But if God is about the power of powerlessness, then even taking up power in God's name is contrary to God's purpose. And a basiliea tou theou where the first are always last, and the last first, is a place with no political power at all.
My "principle" is in that first sentence. The rest is theology, and my sure conviction that the basiliea tou theou is about the race to the bottom, the race to be the servant, not the master; the race to give up power, not to attain it for whatever good purpose may be intended. Because it is my firm belief and experience that power only and ever serves the ends of power, and whoever wields it, for whatever reason, is mistaken in thinking the control it. Power serves its own ends, and it uses you as it used the person before you, and will use the person after you. It uses you only to make power effective. Does this create some sort of anthropic principle for power, give it anthropomorphism it does not deserve? Perhaps; but we cannot understand the world except for the anthropic stance of how we experience it, so I consider that a small objection indeed, in light of the larger truth it reveals.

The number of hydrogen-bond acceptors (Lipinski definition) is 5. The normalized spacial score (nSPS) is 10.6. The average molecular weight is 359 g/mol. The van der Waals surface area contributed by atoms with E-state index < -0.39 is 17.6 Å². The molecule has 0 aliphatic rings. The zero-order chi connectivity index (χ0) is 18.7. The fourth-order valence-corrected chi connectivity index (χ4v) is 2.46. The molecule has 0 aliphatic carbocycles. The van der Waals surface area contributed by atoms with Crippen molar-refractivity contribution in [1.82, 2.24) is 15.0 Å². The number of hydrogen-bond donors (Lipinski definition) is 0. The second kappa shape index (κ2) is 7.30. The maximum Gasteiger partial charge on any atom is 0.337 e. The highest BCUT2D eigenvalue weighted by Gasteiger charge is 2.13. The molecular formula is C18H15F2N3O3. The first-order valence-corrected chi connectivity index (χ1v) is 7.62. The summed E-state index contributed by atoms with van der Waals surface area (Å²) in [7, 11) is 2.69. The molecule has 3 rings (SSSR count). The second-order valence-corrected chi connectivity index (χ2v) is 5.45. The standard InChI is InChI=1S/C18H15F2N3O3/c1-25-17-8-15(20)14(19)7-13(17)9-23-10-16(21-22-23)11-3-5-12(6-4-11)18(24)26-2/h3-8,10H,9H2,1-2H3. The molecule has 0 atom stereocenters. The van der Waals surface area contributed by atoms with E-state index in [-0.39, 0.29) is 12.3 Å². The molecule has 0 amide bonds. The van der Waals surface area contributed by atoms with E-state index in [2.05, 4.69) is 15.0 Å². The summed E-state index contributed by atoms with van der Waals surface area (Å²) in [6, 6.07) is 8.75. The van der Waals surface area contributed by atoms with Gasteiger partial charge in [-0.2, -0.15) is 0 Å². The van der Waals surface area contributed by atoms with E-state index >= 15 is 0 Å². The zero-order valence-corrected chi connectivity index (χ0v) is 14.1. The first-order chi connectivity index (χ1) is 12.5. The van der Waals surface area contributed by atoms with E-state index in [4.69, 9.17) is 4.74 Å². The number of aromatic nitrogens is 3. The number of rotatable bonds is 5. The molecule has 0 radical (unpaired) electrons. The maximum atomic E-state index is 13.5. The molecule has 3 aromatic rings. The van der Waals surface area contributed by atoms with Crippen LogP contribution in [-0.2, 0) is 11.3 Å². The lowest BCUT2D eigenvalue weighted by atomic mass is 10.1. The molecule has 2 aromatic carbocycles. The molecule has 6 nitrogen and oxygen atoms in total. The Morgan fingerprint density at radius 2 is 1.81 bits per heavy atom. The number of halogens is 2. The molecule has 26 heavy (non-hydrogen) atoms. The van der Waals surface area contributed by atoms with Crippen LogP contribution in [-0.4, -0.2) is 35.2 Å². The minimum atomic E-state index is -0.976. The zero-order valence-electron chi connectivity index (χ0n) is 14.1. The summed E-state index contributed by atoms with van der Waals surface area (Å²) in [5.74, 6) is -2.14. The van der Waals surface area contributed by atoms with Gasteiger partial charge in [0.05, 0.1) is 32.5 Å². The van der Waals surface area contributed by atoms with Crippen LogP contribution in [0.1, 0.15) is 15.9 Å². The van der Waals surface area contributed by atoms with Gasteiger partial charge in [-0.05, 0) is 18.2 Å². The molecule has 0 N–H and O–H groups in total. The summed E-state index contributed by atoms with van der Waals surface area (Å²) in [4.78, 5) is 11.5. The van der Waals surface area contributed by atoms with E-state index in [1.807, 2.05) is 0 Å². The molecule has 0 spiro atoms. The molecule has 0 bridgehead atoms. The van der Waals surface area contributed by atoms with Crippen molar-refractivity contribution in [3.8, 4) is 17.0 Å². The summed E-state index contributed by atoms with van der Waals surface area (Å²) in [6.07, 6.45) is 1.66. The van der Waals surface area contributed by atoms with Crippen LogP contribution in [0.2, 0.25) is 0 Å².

So it isn't a principled stance on my part; it's a theological one. It is my belief, my faith, my understanding of the kerygma of the Gospel. Because if the meaning of the crucifixion was that Jesus was the ultimate power, and his resurrection the sign of the awesome power of God over all creation, then, well...we knew that, didn't we? And we are just back to the voice in the whirlwind speaking to Job, answering nothing and declaring itself justified. It means the awful agonies of the cross were just a bit of stage production by a God who couldn't be crucified, who couldn't die. It it not too much to say my entire understanding of Christianity rests on this paradox. To quote myself again: